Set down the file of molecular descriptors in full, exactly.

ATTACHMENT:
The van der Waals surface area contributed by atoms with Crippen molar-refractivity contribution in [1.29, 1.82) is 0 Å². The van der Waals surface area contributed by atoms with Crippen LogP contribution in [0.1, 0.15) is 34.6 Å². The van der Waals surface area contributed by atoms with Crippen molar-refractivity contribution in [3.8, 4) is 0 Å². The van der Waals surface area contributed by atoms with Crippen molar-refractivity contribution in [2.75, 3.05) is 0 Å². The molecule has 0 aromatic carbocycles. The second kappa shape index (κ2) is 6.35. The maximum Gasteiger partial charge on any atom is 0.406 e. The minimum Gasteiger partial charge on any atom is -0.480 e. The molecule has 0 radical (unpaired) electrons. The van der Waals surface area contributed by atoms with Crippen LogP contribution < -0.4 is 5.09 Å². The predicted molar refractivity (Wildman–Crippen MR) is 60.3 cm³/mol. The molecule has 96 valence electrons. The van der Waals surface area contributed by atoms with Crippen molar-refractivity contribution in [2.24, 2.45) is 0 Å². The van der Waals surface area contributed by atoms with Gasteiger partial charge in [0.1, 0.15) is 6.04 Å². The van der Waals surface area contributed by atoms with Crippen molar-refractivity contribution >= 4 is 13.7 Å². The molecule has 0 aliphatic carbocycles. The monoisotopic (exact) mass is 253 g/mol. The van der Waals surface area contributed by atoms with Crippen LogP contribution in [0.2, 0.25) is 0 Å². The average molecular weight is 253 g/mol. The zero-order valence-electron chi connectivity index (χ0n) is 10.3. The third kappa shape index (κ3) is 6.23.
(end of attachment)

The van der Waals surface area contributed by atoms with Crippen molar-refractivity contribution in [1.29, 1.82) is 0 Å². The van der Waals surface area contributed by atoms with Crippen LogP contribution in [0.1, 0.15) is 34.6 Å². The van der Waals surface area contributed by atoms with Crippen molar-refractivity contribution in [3.8, 4) is 0 Å². The van der Waals surface area contributed by atoms with Crippen molar-refractivity contribution in [2.75, 3.05) is 0 Å². The molecule has 0 aromatic carbocycles. The second kappa shape index (κ2) is 6.35. The maximum Gasteiger partial charge on any atom is 0.406 e. The minimum Gasteiger partial charge on any atom is -0.480 e. The molecule has 0 radical (unpaired) electrons. The van der Waals surface area contributed by atoms with Crippen LogP contribution < -0.4 is 5.09 Å². The predicted molar refractivity (Wildman–Crippen MR) is 60.3 cm³/mol. The molecule has 96 valence electrons. The van der Waals surface area contributed by atoms with Crippen molar-refractivity contribution in [2.24, 2.45) is 0 Å². The van der Waals surface area contributed by atoms with Gasteiger partial charge in [0.1, 0.15) is 6.04 Å². The van der Waals surface area contributed by atoms with Crippen molar-refractivity contribution >= 4 is 13.7 Å². The molecule has 0 aliphatic carbocycles. The monoisotopic (exact) mass is 253 g/mol. The van der Waals surface area contributed by atoms with Crippen LogP contribution in [0.2, 0.25) is 0 Å². The average molecular weight is 253 g/mol. The zero-order valence-electron chi connectivity index (χ0n) is 10.3. The third kappa shape index (κ3) is 6.23.